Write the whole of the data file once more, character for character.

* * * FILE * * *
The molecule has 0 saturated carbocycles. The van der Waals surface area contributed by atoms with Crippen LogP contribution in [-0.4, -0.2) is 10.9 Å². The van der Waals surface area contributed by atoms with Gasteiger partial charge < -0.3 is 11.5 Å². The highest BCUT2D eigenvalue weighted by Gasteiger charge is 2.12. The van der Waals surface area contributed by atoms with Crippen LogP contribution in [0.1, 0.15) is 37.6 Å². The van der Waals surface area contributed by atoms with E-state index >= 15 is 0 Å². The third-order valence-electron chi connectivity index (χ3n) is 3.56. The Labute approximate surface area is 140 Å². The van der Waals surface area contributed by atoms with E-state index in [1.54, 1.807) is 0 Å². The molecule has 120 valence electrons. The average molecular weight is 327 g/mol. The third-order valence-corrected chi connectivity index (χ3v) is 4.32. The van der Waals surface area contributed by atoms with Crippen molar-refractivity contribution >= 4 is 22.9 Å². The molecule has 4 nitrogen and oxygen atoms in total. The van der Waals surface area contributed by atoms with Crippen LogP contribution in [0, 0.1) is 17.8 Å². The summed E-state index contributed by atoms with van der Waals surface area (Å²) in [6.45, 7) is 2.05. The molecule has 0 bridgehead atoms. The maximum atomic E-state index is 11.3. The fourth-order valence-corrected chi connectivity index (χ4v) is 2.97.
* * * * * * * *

The molecule has 0 saturated carbocycles. The van der Waals surface area contributed by atoms with Crippen LogP contribution in [-0.4, -0.2) is 10.9 Å². The van der Waals surface area contributed by atoms with Gasteiger partial charge < -0.3 is 11.5 Å². The highest BCUT2D eigenvalue weighted by Gasteiger charge is 2.12. The van der Waals surface area contributed by atoms with Crippen LogP contribution in [0.1, 0.15) is 37.6 Å². The van der Waals surface area contributed by atoms with E-state index >= 15 is 0 Å². The third-order valence-electron chi connectivity index (χ3n) is 3.56. The Labute approximate surface area is 140 Å². The van der Waals surface area contributed by atoms with E-state index in [1.54, 1.807) is 0 Å². The molecule has 120 valence electrons. The average molecular weight is 327 g/mol. The third-order valence-corrected chi connectivity index (χ3v) is 4.32. The van der Waals surface area contributed by atoms with Crippen molar-refractivity contribution >= 4 is 22.9 Å². The molecule has 4 nitrogen and oxygen atoms in total. The van der Waals surface area contributed by atoms with Crippen LogP contribution in [0, 0.1) is 17.8 Å². The summed E-state index contributed by atoms with van der Waals surface area (Å²) in [6.45, 7) is 2.05. The molecule has 0 bridgehead atoms. The maximum atomic E-state index is 11.3. The fourth-order valence-corrected chi connectivity index (χ4v) is 2.97.